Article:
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Publication Date

Fall 2018

Degree Type

Thesis - Campus Access Only

Degree Name

Master of Arts (MA)




Matthew R. Capriotti


Gay, Gender, Masculinity, Masculinity Threat, Minority Stress, Sexual Minorities

Subject Areas

Psychology; Clinical psychology; Gender studies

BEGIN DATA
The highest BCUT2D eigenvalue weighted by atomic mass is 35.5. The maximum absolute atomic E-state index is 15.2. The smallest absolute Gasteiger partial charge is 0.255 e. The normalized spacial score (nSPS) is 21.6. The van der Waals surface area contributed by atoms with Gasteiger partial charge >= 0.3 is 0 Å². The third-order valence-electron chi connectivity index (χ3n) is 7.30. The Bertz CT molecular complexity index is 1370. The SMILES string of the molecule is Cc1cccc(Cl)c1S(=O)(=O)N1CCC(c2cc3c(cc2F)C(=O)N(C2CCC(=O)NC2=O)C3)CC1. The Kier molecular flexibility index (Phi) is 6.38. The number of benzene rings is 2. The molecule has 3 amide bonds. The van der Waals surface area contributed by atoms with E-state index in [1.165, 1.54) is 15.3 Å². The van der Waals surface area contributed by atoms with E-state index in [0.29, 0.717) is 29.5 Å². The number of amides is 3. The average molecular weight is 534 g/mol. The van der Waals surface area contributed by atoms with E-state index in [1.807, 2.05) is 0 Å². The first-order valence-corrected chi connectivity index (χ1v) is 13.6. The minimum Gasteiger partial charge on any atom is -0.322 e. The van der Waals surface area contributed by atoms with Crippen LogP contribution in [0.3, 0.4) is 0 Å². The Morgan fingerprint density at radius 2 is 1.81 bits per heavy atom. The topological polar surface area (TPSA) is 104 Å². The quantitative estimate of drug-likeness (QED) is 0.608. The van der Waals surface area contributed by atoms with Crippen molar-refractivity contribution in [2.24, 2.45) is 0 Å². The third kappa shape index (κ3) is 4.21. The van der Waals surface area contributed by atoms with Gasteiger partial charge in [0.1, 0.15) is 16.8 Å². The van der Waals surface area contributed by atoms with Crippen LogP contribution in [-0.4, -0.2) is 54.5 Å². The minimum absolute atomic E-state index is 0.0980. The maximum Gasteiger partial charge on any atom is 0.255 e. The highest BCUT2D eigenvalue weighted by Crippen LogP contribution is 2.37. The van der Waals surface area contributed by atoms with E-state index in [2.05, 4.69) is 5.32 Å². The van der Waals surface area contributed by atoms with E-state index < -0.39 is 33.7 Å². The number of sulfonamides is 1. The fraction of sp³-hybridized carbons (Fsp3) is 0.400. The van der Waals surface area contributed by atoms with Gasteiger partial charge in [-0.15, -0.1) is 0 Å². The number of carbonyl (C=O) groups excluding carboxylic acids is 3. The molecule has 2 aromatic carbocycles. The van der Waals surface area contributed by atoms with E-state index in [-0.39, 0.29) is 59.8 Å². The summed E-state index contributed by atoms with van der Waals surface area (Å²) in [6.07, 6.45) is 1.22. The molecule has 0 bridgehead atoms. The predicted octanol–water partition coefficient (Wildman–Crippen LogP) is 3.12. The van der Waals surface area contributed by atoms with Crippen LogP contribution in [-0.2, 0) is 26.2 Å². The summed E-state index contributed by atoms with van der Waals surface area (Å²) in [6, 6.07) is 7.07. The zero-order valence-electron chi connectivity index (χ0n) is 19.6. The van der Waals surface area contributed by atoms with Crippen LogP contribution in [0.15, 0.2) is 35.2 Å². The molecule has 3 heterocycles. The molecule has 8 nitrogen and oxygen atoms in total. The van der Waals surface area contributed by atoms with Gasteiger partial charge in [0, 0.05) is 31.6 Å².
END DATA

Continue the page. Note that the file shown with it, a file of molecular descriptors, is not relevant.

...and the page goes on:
Gay men are known to experience higher levels of negative health outcomes (i.e., substance abuse disorder, depression) than the general population. These issues can be mitigated through a fostering a support system among a community of other gay men. One barrier to building this sense of solidarity is when there are gay men who discriminate against other gay men for being effeminate. Using a sample of gay men (n = 103), the current study used false feedback for an online personality test to assess role that threatened masculinity might play in this phenomenon. Addressing a gap in the research, it was determined that gay men do not, in general, react similarly to heterosexual men when masculinity is threatened. However, there were significant interactions between masculinity threat and heterosexist events, such that when masculinity was threatened and participants experienced frequent of heterosexist events, the overcompensation response to masculinity threat was seen. Participants who reported higher levels of minority stress (internalized homophobia, heterosexist events) reported higher negative attitudes towards other gay men. Overall, findings of the current study suggest that minority stress may interact with masculinity threat in gay men, in a way that is nuanced and unique from masculinity threat reactions documented in heterosexual men.